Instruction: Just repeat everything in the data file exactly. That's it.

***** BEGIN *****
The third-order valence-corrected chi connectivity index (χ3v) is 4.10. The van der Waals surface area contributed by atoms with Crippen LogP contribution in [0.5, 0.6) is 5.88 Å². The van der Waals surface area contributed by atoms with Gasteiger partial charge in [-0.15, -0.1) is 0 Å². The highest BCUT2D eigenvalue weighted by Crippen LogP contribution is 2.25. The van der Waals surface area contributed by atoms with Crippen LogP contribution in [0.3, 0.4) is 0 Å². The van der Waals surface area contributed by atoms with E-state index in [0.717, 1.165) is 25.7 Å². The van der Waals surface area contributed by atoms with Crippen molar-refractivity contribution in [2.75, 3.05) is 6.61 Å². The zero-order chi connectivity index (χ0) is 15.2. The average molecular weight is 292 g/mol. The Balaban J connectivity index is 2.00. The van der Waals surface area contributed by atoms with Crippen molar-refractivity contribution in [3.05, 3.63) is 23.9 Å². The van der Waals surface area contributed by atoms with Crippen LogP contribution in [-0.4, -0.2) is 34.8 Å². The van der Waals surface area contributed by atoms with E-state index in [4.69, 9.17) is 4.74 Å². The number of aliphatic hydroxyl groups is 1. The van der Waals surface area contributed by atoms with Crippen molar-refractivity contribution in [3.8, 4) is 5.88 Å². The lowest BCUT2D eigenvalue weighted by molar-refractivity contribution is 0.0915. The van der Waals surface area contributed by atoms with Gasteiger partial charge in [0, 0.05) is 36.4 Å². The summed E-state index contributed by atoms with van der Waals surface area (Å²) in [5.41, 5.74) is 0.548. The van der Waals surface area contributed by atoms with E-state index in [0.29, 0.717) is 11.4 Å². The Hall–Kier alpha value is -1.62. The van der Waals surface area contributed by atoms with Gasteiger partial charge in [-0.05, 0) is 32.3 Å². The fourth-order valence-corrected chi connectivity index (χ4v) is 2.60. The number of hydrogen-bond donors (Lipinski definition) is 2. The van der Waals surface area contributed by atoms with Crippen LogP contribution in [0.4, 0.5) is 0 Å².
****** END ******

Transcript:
The third-order valence-corrected chi connectivity index (χ3v) is 4.10. The van der Waals surface area contributed by atoms with Crippen LogP contribution in [0.5, 0.6) is 5.88 Å². The van der Waals surface area contributed by atoms with Gasteiger partial charge in [-0.15, -0.1) is 0 Å². The highest BCUT2D eigenvalue weighted by Crippen LogP contribution is 2.25. The van der Waals surface area contributed by atoms with Crippen LogP contribution in [0.3, 0.4) is 0 Å². The van der Waals surface area contributed by atoms with E-state index in [0.717, 1.165) is 25.7 Å². The van der Waals surface area contributed by atoms with Crippen molar-refractivity contribution in [2.75, 3.05) is 6.61 Å². The zero-order chi connectivity index (χ0) is 15.2. The average molecular weight is 292 g/mol. The Balaban J connectivity index is 2.00. The van der Waals surface area contributed by atoms with Crippen molar-refractivity contribution in [3.05, 3.63) is 23.9 Å². The van der Waals surface area contributed by atoms with Crippen LogP contribution in [-0.4, -0.2) is 34.8 Å². The van der Waals surface area contributed by atoms with E-state index in [4.69, 9.17) is 4.74 Å². The number of aliphatic hydroxyl groups is 1. The van der Waals surface area contributed by atoms with Crippen molar-refractivity contribution in [3.8, 4) is 5.88 Å². The lowest BCUT2D eigenvalue weighted by molar-refractivity contribution is 0.0915. The van der Waals surface area contributed by atoms with Gasteiger partial charge in [0, 0.05) is 36.4 Å². The summed E-state index contributed by atoms with van der Waals surface area (Å²) in [5.41, 5.74) is 0.548. The van der Waals surface area contributed by atoms with E-state index in [0.29, 0.717) is 11.4 Å². The Hall–Kier alpha value is -1.62. The van der Waals surface area contributed by atoms with Gasteiger partial charge in [-0.05, 0) is 32.3 Å². The fourth-order valence-corrected chi connectivity index (χ4v) is 2.60. The number of hydrogen-bond donors (Lipinski definition) is 2. The van der Waals surface area contributed by atoms with Crippen LogP contribution in [0.4, 0.5) is 0 Å².